While Republican leaders were at the Republican National Convention this week, they outlined some anticipated and also questionable policy statements when it comes to agriculture. Some of the platform will likely draw wild praise from farmers, while other components could significantly alter how farmers do business as well as the way the market provides a safety net to the industry.
The GOP platform made note of the important role agriculture plays in the economy as well as the ability to be a net exporter, stating that exports drive economic growth as each dollar of agricultural exports generates another $1.27 in business activity. The platform said it is committed to expanding trade opportunities.
“Under a Republican president, America’s trade negotiators will insist that our global trading partners adhere to science-based standards with regard to food and health regulations,” the platform stated. “We will not tolerate the use of bogus science and scare tactics to bar our products from foreign markets, nor will we allow insufficient health and safety standards for products imported for our consumption.”
Republican presidential nominee Donald Trump had strong words in his nomination acceptance speech Thursday night where he stated he will “turn our bad trade agreements into great ones.” He said he will renegotiate NAFTA and promised to make individual deals with individual countries.
He called the South Korea trade deal “job killing” and said the Trans-Pacific Partnership (TPP) deal “will not only destroy our manufacturing, but it will make America subject to the rulings of foreign governments.”
“No longer will we enter into these massive deals, with many countries, that are thousands of pages long – and which no one from our country even reads or understands. We are going to enforce all trade violations, including through the use of taxes and tariffs, against any country that cheats,” Trump said.
Livestock and dairy issues
The platform took issue with federal dairy policies in specific, noting that they were crafted during the Great Depression and are “increasingly an impediment to the ability of our dairy producers to meet the expected doubling in global demand coming by 2030.”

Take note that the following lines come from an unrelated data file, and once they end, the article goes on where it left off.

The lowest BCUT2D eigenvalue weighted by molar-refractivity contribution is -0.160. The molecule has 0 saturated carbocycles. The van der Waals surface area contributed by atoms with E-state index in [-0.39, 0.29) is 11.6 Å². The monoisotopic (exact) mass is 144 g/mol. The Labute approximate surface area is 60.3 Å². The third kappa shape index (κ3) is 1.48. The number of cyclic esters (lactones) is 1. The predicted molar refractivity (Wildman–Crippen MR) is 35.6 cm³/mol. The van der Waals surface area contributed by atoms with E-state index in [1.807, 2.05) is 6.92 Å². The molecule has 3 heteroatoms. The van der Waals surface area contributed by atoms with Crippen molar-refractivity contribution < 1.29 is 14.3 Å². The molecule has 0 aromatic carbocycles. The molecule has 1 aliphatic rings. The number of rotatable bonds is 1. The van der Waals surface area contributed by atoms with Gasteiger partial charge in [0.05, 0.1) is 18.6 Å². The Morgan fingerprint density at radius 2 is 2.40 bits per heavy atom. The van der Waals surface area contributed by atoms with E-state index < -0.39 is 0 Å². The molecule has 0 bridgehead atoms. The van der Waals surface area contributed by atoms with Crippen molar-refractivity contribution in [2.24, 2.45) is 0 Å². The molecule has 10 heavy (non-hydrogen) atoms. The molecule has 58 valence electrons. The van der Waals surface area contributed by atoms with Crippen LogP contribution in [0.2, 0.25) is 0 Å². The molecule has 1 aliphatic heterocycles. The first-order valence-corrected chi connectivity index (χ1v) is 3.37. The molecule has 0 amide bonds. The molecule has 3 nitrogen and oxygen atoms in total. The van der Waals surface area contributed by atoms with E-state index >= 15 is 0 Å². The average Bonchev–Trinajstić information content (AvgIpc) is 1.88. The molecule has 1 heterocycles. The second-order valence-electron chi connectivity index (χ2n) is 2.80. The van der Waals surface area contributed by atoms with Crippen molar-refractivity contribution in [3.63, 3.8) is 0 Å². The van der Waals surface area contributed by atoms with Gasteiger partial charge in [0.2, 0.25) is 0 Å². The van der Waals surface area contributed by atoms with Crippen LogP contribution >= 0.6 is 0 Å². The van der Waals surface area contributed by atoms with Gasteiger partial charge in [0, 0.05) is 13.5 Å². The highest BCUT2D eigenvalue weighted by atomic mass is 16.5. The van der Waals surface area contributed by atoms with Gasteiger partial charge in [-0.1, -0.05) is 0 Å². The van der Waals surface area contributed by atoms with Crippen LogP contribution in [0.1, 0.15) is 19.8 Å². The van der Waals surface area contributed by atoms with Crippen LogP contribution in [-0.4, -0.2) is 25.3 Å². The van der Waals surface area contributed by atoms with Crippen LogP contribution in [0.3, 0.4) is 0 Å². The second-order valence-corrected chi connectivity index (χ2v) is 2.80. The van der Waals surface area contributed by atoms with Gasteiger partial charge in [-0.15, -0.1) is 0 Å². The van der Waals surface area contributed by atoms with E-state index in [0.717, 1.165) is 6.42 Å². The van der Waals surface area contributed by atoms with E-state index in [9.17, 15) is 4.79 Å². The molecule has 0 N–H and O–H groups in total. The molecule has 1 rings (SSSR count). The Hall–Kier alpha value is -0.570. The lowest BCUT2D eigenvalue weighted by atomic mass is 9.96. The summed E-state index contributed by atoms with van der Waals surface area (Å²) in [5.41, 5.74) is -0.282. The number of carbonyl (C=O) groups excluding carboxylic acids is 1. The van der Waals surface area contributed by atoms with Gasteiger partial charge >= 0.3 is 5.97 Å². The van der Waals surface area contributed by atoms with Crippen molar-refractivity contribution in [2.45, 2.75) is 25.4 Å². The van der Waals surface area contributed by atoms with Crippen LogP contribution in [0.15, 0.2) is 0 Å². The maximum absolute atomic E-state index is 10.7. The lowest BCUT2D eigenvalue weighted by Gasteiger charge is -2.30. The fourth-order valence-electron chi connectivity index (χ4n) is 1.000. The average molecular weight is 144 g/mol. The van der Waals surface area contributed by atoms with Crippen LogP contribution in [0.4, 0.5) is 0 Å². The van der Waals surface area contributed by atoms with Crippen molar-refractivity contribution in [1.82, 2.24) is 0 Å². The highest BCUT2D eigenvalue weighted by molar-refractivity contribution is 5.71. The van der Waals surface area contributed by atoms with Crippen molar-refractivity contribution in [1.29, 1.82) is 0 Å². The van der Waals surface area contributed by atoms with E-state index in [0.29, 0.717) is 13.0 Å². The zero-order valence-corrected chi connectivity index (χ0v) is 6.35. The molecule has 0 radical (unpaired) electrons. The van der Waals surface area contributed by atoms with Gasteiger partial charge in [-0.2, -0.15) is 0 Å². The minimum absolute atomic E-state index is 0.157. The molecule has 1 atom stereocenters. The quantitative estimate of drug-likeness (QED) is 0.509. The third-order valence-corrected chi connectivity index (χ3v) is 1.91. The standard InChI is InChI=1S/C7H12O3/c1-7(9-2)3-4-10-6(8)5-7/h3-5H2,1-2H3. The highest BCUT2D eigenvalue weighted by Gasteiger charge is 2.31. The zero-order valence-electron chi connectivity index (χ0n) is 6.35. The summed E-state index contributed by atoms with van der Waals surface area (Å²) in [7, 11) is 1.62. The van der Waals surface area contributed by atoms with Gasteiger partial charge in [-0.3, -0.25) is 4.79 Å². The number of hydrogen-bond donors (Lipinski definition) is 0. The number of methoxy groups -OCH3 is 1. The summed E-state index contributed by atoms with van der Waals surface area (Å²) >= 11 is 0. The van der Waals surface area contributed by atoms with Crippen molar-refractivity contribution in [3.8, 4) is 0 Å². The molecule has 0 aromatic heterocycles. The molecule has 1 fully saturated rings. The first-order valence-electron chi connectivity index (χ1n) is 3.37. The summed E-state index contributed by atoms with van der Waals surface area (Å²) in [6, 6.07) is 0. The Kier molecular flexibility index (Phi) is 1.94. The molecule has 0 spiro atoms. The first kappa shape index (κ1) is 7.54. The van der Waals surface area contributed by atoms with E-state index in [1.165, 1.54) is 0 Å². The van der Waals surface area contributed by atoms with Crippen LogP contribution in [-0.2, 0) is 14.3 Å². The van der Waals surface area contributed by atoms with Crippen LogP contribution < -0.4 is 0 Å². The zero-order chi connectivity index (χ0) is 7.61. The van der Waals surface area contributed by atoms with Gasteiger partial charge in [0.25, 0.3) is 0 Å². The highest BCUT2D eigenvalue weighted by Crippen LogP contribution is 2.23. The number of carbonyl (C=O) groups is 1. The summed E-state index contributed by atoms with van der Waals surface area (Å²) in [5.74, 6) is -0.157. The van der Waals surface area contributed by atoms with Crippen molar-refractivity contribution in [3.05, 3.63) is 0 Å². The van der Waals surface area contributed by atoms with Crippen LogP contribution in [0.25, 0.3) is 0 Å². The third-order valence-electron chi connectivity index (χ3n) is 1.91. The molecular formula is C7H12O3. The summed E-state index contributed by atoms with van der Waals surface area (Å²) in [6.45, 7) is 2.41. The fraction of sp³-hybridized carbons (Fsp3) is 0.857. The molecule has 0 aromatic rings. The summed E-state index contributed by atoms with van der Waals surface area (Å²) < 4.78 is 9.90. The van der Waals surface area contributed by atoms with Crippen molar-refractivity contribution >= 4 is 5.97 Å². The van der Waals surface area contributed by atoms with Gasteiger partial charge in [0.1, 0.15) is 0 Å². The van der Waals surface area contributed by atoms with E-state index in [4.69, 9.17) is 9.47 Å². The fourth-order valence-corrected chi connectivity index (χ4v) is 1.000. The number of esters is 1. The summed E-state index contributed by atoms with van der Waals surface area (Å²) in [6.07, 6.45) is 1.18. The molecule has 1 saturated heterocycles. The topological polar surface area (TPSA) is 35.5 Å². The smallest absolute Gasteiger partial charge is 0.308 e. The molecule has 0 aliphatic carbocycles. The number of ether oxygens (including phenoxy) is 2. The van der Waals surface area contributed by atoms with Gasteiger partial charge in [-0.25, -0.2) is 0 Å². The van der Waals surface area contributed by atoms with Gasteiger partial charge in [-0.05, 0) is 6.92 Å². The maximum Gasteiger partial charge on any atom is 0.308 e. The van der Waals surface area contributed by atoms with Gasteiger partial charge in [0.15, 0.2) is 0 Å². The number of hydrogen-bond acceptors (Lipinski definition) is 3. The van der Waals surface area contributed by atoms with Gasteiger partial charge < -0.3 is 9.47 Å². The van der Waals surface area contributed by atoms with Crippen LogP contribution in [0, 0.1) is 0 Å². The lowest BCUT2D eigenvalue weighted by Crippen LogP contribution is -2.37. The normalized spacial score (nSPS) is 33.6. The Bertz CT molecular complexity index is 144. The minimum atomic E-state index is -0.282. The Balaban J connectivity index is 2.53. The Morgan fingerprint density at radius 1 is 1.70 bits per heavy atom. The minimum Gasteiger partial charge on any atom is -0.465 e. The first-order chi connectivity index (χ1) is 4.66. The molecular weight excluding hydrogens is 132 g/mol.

It also said it opposes “the policies pushed by special-interest groups seeking to stop or make more expensive our current system of safe, efficient and humane production of meat. Congress has repeatedly had to block the current Administration’s draconian rules concerning the marketing of poultry and livestock” — likely referring to the Grain Inspection, Packers & Stockyards Administration rule Agriculture Secretary Tom Vilsack has tried to revive.
The platform praised the work farmers and ranchers have done on the land and encouraged continued preservation, not the restriction, on working lands, emphasizing that “ranching on public lands must be fostered, developed and encouraged.”
The platform blamed the Democrat Administration’s “sustained additional regulation” as directly creating higher costs of production for food, saying: “This federal regulatory overreach has resulted and will continue to result in higher food prices for Americans.”
The platform referred to the Environmental Protection Agency’s waters of the U.S. rule as a “travesty” that “extends the government’s jurisdiction over navigable waters into the micro-management of puddles and ditches on farms, ranches and other privately held property.”
It concluded that federal agencies should never be allowed to seize control of waters, watersheds or groundwater, which should be the purview of the states.
The platform doesn’t ask for a full repeal of the Endangered Species Act but does assert that the sage grouse, lesser prairie chicken and grey wolf should be delisted.
The platform said lack of leadership from the current Administration and congressional Democrats led to the farm bill taking too long to enact. The new Grand Old Party (GOP) platform called for getting things done on time, including the next farm bill, which will be up for renewal in 2018.
The platform blamed Democrats for playing politics with farm security with their efforts to expand the Supplemental Nutrition Assistance Program (SNAP), which now comprises more than 70% of all farm bill spending. It said it would “correct a mistake when the food stamp program was first created in 1964” by separating the administration of SNAP from the U.S. Department of Agriculture.
“The result of such a decision would not be the undoing of the SNAP program but, rather, the end of the farm bill as we know it,” the National Sustainable Agriculture Coalition warned in a blog on the platform, “GOP Platform on Agriculture Separates Instead of Unites.”
The drafters of the Republican platform did try to emphasize the need for a fair and balanced crop insurance subsidy system. In recent years, crop insurance has been untouchable in any attempt to roll back spending, and this platform tries to open the door a crack to see if there is a better way to help manage risk without providing more than the government should.
“No segment of agriculture can expect treatment so favorable that it seriously disadvantages workers in other trades. Federal programs to assist farmers in managing risk must be as cost-effective as they are functional, offering tools that can improve producers’ ability to operate when times are tough while remaining affordable to the taxpayers,” the platform said.